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Tips to Prepare for your Parent’s Aging Thumbnail

Tips to Prepare for your Parent’s Aging


Watching a parent becoming increasingly dependent on others for the normal activities of daily life can be a harsh reality. It can be even harder for the parent to admit needing help. Creating a plan for how you, your parent, your family and your parent’s medical professionals will handle that possible scenario will alleviate misunderstanding and confusion when a crisis arises. Here are six tips to prepare for your parent’s aging:

1.    Pick a point of contact. One sibling or other close relative should be in charge of communicating with doctors. This person should have a health care power of attorney for the parent.

2.    Find a family-friendly primary doctor. An elderly parent may receive care from multiple specialists. With your parent, decide on one doctor to be a primary medical resource. Make sure reports from specialists are being sent to the primary doctor. If you are caring for your parent from a distance, consider asking your doctor if he or she is willing to communicate via email.

3.    Create a central storage place for vital documents, including medical records, your parent’s Social Security number and health insurance policy information. In an emergency, you don’t want to be digging through decades of files to find what you need. Hard copies should be duplicated and stored in at least two fire- and water-proof locations. Digital imaging and storage services offer a convenient place to access files remotely.

4.    Talk to your parent about long-term care insurance. Nursing home costs continue to rise faster than inflation and can quickly deplete your parent’s savings.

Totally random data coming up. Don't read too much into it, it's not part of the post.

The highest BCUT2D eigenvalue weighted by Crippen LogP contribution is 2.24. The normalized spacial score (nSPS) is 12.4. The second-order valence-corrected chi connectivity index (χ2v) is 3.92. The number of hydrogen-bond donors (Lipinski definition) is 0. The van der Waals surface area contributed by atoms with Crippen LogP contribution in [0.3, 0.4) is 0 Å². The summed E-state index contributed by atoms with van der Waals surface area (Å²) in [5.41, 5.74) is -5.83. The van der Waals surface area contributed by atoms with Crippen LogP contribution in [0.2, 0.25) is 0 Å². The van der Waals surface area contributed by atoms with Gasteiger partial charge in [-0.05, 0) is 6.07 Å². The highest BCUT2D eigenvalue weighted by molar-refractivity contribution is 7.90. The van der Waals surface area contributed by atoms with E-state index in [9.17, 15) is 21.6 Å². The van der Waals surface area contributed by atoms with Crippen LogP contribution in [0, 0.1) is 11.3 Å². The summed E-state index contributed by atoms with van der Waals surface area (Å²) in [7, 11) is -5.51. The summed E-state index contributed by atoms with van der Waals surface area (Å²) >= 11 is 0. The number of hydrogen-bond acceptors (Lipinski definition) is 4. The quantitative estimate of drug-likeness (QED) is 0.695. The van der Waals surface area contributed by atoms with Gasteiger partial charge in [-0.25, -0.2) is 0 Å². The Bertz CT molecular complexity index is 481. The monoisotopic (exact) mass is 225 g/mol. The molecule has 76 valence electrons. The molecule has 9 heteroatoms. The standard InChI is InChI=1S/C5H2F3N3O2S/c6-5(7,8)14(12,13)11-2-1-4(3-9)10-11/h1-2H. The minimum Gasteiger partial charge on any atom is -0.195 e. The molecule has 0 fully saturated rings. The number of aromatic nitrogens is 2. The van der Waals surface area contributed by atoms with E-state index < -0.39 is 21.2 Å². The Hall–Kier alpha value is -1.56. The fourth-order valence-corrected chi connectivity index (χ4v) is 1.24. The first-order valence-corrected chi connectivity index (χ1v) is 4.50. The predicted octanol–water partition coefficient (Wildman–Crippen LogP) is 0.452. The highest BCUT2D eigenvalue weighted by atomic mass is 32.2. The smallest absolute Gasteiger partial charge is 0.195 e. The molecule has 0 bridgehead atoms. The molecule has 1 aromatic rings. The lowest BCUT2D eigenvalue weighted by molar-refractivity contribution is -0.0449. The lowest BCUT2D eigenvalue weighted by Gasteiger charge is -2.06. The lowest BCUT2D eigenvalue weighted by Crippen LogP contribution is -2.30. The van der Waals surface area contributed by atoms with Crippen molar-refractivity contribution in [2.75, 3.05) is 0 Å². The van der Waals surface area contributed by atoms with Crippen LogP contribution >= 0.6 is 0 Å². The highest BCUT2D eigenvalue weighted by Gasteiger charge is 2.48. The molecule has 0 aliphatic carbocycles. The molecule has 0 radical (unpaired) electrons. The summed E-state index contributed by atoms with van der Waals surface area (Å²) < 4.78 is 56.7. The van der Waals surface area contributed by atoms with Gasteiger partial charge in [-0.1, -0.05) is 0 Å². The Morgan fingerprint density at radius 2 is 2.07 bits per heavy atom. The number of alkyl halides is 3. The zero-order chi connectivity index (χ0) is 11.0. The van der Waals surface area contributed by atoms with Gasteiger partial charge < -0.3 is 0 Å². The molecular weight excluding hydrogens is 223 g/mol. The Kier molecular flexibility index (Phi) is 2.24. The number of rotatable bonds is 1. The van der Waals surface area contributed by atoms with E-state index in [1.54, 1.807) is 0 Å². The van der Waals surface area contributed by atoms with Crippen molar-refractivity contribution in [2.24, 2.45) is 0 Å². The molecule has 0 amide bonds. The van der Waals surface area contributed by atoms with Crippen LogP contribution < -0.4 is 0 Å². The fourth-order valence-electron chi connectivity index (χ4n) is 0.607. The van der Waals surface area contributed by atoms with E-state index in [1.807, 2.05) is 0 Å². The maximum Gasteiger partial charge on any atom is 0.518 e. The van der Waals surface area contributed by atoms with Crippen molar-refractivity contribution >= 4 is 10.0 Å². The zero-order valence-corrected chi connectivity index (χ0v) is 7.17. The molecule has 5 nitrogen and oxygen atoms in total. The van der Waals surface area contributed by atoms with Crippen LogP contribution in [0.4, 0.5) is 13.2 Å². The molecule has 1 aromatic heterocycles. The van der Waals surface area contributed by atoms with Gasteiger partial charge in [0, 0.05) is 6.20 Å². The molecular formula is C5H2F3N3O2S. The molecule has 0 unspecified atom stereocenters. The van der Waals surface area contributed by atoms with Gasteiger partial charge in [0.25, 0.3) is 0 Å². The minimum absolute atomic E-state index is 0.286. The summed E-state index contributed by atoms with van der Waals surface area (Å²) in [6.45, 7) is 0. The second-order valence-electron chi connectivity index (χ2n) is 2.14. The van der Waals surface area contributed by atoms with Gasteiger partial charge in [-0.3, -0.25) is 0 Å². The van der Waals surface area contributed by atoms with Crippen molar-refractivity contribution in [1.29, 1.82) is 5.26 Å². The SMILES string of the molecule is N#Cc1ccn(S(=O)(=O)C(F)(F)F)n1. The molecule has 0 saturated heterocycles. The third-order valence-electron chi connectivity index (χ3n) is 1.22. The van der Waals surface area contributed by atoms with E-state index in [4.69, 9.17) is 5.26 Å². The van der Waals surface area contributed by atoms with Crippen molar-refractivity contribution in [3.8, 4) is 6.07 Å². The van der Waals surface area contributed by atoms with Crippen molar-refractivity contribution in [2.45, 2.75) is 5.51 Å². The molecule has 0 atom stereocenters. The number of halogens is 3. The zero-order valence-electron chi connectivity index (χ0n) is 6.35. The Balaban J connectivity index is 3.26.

5.    Create a care circle. Particularly if you live more than an hour or two away from your parent, a network of neighbors, church members and friends can give you some reassurance that others will be keeping in touch with your parent regularly and know how to contact you in an emergency.

6.    Discuss finances. The point-of-contact relative, or another relative equipped to deal with financial matters, should have a financial power of attorney. This person should know the location of key accounts and policies, and the names and phone numbers for key advisors.

A final word of advice: Don’t make promises you can’t keep. A parent who resists help can use emotional leverage to extract promises you’ll later find difficult to keep – like withholding information from other family members or vowing not to place the parent in a nursing facility. Discussing such issues ahead of time can help you and your family avoid these situations. If you would like help in creating a plan for caring for an aging parent, contact our office.